Soluble Fiber
Soluble fiber is a subclass of dietary fiber. Food compounds that dissolve or swell when put into water are called soluble fibers. These compounds include pectins, gums, mucilages, and some hemicelluloses. They're found inside and around plant cells. Soluble fiber is a GI tract stabilizer, and a crucial part of successful dietary management of IBS. It is typically one of the successful IBS treatments. Soluble fiber is found in foods and in soluble fiber supplements, and can even be added to recipes.

Small intestine
The small intestine is composed of three sections: duodenum, jejunum, and ileum. All play a role in the absorption of nutrients.

Of, relating to, or affecting the body, especially as distinguished from the mind or the environment.

Spastic Colitis
Synonym for Irritable Bowel Syndrome (IBS).

Spastic Colon
Synonym for Irritable Bowel Syndrome (IBS).

The spleen stores red blood cells and removes aged red blood cells from circulation, and also helps fight infections in the body. The spleen is a solid organ in the upper left hand side of the abdomen, just beneath the ribcage.

SSRI Antidepressants
SSRI antidepressants (such as the brand names Prozac, Celexa, Zoloft and Paxil) stimulate serotonin production and low doses may be helpful for IBS constipation, though these drugs can trigger severe attacks in diarrhea-predominant patients.

The stomach produces gastric juices which break down food. It's situated between the esophagus and the beginning of the small intestine (duodenum).

Symptoms of Irritable Bowel Syndrome
Irritable Bowel Syndrome symptoms include abdominal pain, diarrhea and/or constipation, bloating, gas, and nausea.

Referring to a condition that is not permanent, and lasts for a limited period of time.

Treatments for Irritable Bowel Syndrome
Compilation of the five major areas of IBS treatments: Diet, Supplements, Alternative Therapies, Stress Management, Medications.

Tricyclic Antidepressants
Tricyclic antidepressants (such as the brand name Elavil) in low doses may reduce diarrhea-predominant IBS symptoms, but patients with constipation are usually not treated with these drugs because of the possibility of exacerbating this symptom. Tricyclic antidepressants tend to be anticholinergic – that is, they block the activity of the nerves responsible for gut motility.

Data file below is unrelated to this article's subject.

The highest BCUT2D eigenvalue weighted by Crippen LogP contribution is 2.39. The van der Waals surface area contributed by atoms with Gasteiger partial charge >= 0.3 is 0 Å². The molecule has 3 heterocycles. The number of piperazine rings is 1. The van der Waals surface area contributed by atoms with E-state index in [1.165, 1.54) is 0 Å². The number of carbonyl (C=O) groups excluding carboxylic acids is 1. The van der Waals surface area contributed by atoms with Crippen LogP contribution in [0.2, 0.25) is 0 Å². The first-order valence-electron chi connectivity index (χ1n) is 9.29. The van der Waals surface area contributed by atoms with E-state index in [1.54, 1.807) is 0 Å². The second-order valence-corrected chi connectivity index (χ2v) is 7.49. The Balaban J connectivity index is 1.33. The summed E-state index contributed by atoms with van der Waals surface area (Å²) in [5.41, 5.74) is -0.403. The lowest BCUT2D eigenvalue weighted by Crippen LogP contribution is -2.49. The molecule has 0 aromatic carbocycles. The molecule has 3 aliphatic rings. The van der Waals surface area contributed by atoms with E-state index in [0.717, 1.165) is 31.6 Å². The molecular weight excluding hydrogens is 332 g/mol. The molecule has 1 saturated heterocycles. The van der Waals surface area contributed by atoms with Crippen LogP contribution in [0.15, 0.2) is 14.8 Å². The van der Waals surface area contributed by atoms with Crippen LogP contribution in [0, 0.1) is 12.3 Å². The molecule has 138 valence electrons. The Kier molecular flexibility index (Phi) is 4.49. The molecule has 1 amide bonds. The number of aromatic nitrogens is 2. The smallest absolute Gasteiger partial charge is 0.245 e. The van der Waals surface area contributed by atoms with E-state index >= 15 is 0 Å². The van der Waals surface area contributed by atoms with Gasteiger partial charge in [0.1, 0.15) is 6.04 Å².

An abnormal tissue mass, that may be either benign (harmless) or malignant (cancerous).


Damage and tissue death caused by a rupture or break in either the skin surface or organ membranes, such as a stomach ulcers.

Ulcerative Colitis
Inflammation of the colon, and an inflammatory bowel disease.


Vagus nerve
The vagus nerve enervates the gut (gastrointestinal tract), heart, and larynx.

Valium (generic name diazepam) is an antianxiety agent in the class of benzodiazepines. Valium is used primarily for short-term relief of mild to moderate anxiety, but it is also prescribed to relieve the muscle spasms of IBS.

A narcotic analgesic (pain-killer) sometimes prescribed for IBS abdominal pain.

Relating to the soft internal abdominal organs, particularly the intestines. Colloquially, "guts".

The act of regurgitation of the stomach contents, often in response to nausea. Vomiting is possible with IBS, but it is not typical.


Wellbutrin (generic name bupropion) is an antidepressant of the aminoketone class. It is sometimes used in low doses for Irritable Bowel Syndrome.


Xanax (generic name alprazolam) is an antianxiety agent in the benzodiazepines class. Used primarily for short-term relief of mild to moderate anxiety and nervous tension. Xanax is also effective in the treatment of activity depression or panic attacks, and can be useful in treating the abdominal muscle spasms of Irritable Bowel Syndrome.


Single-cell organism that can cause infection of the skin, mouth, vagina, rectum and other parts of the gastrointestinal system. The terms "yeast" , "fungus" and "monilia" are used interchangeably. Candida is the most common variety of yeast found in humans. Yeast and Candida have NOT been implicated in Irritable Bowel Syndrome.


A class of anti-ulcer medication(s) which work through the inhibition of gastric acid secretion. Examples include cimetidine (Tagamet), famotidine (Pepcid), nizatidine (Axid), and ranitidine (Zantac).

Zelnorm (generic name tegaserod) is a prescription medication meant for the short-term treatment of Irritable Bowel Syndrome in constipation-predominant women. Zelnorm is classified as a 5-HT4-receptor agonist, which means that it imitates the action of serotonin (a neurotransmitter) in your gut. THE FDA HAS WITHDRAWN ZELNORM FROM THE US MARKET.

An SSRI antidepressant that stimulates serotonin production and can be helpful for constipation-predomimant IBS, but can trigger severe IBS attacks in diarrhea-predominant patients.

For in-depth information about managing all IBS Symptoms see the nical studies on Irritable Bowel Syndrome, click here for the First Year: IBS.

The Irritable Bowel Syndrome Glossary is copyrighted by Heather Van Vorous and MAY NOT BE REPRODUCED without permission.